Head First into HTML

Head First HTMLFor the past two weeks I’ve been having a doubly terrific time working through Head First HTML with CSS & XHTML.

The first part of “doubly” is greatly expanding what I had known about HTML (a fair amount) and CSS (much less), to say nothing of XHTML (too many letters for me, I thought). I’m about two-third of the way through the book, and have cheerily used what I’ve learned to tinker with the style sheets in some websites.

The second part of “doubly” comes from the quirky but research-based approach used by authors Elisabeth Freeman and Eric Freeman (with lots of support from the Head First folks).

As those folks say themselves:

Learning isn’t something that just happens to you. It’s something you do. You can’t learn without pumping some neurons. learning means building more mental pathways, bridging connections between new and pre-existing knowledge, recognizing patterns, and turning facts and information into knowledge (and ultimately, wisdom).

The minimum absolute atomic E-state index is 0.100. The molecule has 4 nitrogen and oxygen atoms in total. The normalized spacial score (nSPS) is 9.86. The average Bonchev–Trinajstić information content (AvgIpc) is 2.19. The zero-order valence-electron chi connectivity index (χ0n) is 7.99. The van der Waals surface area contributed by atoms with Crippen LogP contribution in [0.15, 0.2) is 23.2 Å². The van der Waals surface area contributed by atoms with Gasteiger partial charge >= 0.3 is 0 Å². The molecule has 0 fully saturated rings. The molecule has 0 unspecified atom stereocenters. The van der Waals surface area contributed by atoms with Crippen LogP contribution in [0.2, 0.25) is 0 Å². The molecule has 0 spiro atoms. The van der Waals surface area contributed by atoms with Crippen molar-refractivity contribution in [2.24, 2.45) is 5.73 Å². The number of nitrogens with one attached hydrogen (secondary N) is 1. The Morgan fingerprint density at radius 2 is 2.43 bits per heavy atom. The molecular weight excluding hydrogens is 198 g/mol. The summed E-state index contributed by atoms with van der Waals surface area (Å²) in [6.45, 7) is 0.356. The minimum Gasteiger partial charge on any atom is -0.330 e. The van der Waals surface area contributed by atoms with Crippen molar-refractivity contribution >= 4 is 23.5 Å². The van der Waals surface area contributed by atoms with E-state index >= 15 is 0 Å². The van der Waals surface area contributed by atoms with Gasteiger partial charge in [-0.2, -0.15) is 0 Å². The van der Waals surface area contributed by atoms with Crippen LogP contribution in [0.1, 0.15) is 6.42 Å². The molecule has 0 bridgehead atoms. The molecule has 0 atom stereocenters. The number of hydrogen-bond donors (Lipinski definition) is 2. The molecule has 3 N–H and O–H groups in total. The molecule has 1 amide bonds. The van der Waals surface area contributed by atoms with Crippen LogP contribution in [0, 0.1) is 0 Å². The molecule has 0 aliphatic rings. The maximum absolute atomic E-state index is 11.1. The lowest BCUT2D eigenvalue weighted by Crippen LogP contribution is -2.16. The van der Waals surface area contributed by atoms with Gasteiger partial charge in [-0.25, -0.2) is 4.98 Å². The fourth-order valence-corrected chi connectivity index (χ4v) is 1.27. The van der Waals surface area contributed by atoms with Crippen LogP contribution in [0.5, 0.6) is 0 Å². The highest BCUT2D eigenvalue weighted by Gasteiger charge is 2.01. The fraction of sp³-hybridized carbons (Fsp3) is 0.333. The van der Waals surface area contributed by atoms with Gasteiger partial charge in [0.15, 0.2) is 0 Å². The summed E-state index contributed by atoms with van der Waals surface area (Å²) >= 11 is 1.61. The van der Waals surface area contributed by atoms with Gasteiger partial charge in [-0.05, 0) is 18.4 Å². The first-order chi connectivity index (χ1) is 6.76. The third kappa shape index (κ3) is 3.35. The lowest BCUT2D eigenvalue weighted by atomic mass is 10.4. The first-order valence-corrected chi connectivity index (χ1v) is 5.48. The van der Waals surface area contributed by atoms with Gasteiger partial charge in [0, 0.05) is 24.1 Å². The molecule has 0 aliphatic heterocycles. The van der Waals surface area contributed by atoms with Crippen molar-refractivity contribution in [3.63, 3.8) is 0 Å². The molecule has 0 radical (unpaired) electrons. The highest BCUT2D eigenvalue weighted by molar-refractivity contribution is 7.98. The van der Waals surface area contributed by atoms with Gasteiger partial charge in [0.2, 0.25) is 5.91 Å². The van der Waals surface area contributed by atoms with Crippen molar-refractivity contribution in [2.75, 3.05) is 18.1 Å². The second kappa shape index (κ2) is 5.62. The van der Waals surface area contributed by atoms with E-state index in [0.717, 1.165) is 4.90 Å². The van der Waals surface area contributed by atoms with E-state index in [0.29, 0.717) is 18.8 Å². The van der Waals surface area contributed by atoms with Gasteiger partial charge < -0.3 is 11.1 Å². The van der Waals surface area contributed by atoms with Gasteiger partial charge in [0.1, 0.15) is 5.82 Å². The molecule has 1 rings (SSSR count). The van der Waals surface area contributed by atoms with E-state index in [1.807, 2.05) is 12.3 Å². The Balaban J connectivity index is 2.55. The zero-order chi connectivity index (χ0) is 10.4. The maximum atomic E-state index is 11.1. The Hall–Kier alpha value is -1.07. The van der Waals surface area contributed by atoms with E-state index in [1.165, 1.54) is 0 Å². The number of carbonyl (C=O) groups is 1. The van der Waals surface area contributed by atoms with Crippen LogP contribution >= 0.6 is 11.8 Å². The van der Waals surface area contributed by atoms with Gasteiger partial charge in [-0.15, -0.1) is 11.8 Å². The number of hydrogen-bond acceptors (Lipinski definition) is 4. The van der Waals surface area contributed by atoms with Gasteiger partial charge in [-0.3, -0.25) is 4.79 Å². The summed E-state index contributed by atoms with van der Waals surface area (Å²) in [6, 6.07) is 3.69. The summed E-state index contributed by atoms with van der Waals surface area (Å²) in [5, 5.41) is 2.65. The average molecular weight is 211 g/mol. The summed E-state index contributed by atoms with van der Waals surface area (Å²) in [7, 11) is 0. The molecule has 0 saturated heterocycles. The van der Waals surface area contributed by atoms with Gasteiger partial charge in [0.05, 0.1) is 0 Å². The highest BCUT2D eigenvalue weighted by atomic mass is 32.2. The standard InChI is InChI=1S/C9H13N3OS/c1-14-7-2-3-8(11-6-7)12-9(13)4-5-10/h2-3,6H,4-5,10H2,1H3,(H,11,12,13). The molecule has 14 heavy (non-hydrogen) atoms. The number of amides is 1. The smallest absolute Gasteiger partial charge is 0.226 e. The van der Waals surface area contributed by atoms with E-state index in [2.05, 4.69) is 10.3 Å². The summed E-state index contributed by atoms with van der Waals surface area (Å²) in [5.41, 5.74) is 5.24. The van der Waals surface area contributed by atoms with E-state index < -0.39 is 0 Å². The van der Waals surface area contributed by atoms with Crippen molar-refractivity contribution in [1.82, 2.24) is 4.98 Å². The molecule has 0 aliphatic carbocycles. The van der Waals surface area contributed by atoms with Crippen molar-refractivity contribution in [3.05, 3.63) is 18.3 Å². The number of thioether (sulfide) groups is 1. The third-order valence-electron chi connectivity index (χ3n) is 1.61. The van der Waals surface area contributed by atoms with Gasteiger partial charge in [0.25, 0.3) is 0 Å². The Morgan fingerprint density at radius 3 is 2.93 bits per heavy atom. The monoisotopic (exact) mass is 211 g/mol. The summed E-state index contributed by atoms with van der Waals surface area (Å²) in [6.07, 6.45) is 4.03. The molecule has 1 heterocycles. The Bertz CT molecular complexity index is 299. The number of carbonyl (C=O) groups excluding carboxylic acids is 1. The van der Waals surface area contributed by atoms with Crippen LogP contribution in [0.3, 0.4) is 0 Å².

What the Head First books do is obvious, though it’s not necessarily obvious enough that everybody else is doing it, too. For instance, plenty of what’s-in-it-for-me introductions:

  • Your first payoff for understanding how [HTML] elements are nested is that you can avoid mismatching your tags. (And there’s gonna be more payoff later, just wait.)

Or subtle but effective transitions, previews, and emphasis comments.

  • You should be sensing a common thread by now…

You find recaps and reinforcement as you work through the many problems and exercises.

  • You’ve come a long way already in this chapter: you’ve designed and coded Tony’s site, you’ve met a few new elements, and you’ve learned a few things about elements that most people creating pages on the Web don’t even know…

Some of the preview information is tucked into feedback that you read after finishing an exercise.

    We haven’t talked about this in detail yet, but, yes, <img> is inline. Give it some thought and we’ll come bck to this in Chapter 5.

Page 116 shows a bowl of “element soup,” with 14 HTML elements floating around. Interestingly, four of them have not been explained. A caption on the bowl reads:

Here’s a bunch of elements you already know, and a few you don’t. Remember, half the fun of HTML is experimenting! So make some files of your own and try these out.

Anyone writing for independent learners can profit from the Head First approach. If you’d like to see more, go to their Books page and find a book that interests you. After each title, there’s a link for code downloads, reviews, and a sample chapter.